Advocating for Children’s Rights and Voices

MQF Level 6


Advocating for Children’s Rights and Voices

October 2024
Module Type
ECTS Credits

Module Description

This module introduces course participants to the critical concepts of children’s voice, involvement, and agency within the framework of the United Nations Convention on the Rights of the Child (UNCRC, 1989). It emphasizes the importance of respecting and promoting the rights of children to participate in decisions that affect their lives.

Key Learning Outcomes:

  • Foundational Rights Framework: Participants will explore the UNCRC, focusing on the rights of children to be heard and participate in various aspects of their lives, including education, healthcare, and legal matters.
  • Local and International Legislation: The course will cover how these rights are supported and implemented through Maltese legislation, policy documents, and international agreements, ensuring participants understand the legal obligations and protections for children.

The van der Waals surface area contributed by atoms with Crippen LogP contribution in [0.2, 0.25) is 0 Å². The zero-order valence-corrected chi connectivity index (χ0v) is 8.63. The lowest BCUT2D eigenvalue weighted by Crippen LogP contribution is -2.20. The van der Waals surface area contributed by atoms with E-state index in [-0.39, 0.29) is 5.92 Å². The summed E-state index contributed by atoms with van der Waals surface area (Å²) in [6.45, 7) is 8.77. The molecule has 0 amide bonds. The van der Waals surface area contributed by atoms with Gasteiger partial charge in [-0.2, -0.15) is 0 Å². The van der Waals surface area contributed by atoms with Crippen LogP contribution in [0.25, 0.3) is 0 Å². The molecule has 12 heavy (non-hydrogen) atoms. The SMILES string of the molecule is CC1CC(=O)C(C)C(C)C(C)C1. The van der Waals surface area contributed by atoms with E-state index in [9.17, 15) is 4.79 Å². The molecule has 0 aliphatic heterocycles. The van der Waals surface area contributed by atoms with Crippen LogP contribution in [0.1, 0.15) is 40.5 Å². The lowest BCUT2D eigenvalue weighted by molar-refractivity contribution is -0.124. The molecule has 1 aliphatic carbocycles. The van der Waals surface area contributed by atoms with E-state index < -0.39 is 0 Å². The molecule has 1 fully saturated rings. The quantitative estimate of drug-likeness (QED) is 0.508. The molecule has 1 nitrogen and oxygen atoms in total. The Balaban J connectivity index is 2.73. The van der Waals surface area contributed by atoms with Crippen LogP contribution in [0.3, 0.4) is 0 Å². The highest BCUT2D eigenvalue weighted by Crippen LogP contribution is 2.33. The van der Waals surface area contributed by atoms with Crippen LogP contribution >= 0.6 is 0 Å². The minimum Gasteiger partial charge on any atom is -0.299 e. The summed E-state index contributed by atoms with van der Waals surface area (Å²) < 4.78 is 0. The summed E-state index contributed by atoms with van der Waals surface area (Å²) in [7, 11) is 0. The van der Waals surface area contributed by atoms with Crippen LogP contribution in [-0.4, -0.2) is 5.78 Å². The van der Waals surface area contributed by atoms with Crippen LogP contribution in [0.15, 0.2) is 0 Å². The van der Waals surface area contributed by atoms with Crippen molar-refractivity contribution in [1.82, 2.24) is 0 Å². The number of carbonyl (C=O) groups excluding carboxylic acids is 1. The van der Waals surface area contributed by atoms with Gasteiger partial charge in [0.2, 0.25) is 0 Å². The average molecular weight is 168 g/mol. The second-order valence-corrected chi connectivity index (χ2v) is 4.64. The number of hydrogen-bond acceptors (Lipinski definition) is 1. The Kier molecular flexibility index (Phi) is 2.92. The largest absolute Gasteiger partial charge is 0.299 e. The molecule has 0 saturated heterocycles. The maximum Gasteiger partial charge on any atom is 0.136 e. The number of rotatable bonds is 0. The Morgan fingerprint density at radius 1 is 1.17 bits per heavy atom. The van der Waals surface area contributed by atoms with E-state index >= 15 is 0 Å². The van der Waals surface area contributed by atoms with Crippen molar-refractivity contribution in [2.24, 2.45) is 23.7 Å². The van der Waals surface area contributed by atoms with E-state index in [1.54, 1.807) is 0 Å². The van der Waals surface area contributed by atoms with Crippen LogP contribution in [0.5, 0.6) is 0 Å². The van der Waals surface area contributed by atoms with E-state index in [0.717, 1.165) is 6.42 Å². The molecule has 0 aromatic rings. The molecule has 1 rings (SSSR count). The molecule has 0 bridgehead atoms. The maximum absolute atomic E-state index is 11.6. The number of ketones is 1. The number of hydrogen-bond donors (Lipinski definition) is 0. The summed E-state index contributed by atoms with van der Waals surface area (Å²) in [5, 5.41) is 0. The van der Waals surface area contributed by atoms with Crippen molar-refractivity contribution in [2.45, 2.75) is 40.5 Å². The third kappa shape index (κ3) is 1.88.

• Promoting Participation: Discussions will delve into the UNCRC’s three pivotal sections—provision, protection, and participation. Participants will debate the benefits and challenges of advocating for children’s participation and agency in practical settings.
  • Understanding Enforcement Mechanisms: The module also details the roles of key figures such as the Commissioner for Children in Malta, responsible for overseeing the implementation of the UNCRC, alongside relevant local laws such as the Civil Code and the Minor Protection (Alternative Care) Act.